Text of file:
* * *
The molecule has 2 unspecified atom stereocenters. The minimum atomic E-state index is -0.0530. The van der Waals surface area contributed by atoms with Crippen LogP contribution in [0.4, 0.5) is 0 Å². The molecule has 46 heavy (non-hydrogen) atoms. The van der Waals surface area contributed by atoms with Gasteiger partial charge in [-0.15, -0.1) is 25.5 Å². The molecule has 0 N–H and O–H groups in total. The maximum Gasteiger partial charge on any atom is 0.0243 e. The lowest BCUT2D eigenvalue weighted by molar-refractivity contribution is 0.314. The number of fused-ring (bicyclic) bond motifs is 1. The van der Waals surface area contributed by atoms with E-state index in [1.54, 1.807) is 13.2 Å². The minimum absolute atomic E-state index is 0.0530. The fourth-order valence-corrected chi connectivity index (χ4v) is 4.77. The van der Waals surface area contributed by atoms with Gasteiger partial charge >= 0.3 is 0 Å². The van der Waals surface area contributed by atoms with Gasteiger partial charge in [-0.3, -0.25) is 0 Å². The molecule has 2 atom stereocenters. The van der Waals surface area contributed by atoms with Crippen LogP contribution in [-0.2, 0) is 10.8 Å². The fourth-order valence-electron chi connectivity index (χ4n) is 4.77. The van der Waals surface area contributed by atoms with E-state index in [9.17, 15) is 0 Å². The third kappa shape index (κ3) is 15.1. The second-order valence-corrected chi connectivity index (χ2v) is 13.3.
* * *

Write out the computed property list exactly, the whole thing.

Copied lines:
The molecule has 2 unspecified atom stereocenters. The minimum atomic E-state index is -0.0530. The van der Waals surface area contributed by atoms with Crippen LogP contribution in [0.4, 0.5) is 0 Å². The molecule has 46 heavy (non-hydrogen) atoms. The van der Waals surface area contributed by atoms with Gasteiger partial charge in [-0.15, -0.1) is 25.5 Å². The molecule has 0 N–H and O–H groups in total. The maximum Gasteiger partial charge on any atom is 0.0243 e. The lowest BCUT2D eigenvalue weighted by molar-refractivity contribution is 0.314. The number of fused-ring (bicyclic) bond motifs is 1. The van der Waals surface area contributed by atoms with E-state index in [1.54, 1.807) is 13.2 Å². The minimum absolute atomic E-state index is 0.0530. The fourth-order valence-corrected chi connectivity index (χ4v) is 4.77. The van der Waals surface area contributed by atoms with Gasteiger partial charge >= 0.3 is 0 Å². The van der Waals surface area contributed by atoms with Gasteiger partial charge in [-0.3, -0.25) is 0 Å². The molecule has 2 atom stereocenters. The van der Waals surface area contributed by atoms with Crippen LogP contribution in [-0.2, 0) is 10.8 Å². The fourth-order valence-electron chi connectivity index (χ4n) is 4.77. The van der Waals surface area contributed by atoms with E-state index in [9.17, 15) is 0 Å². The third kappa shape index (κ3) is 15.1. The second-order valence-corrected chi connectivity index (χ2v) is 13.3.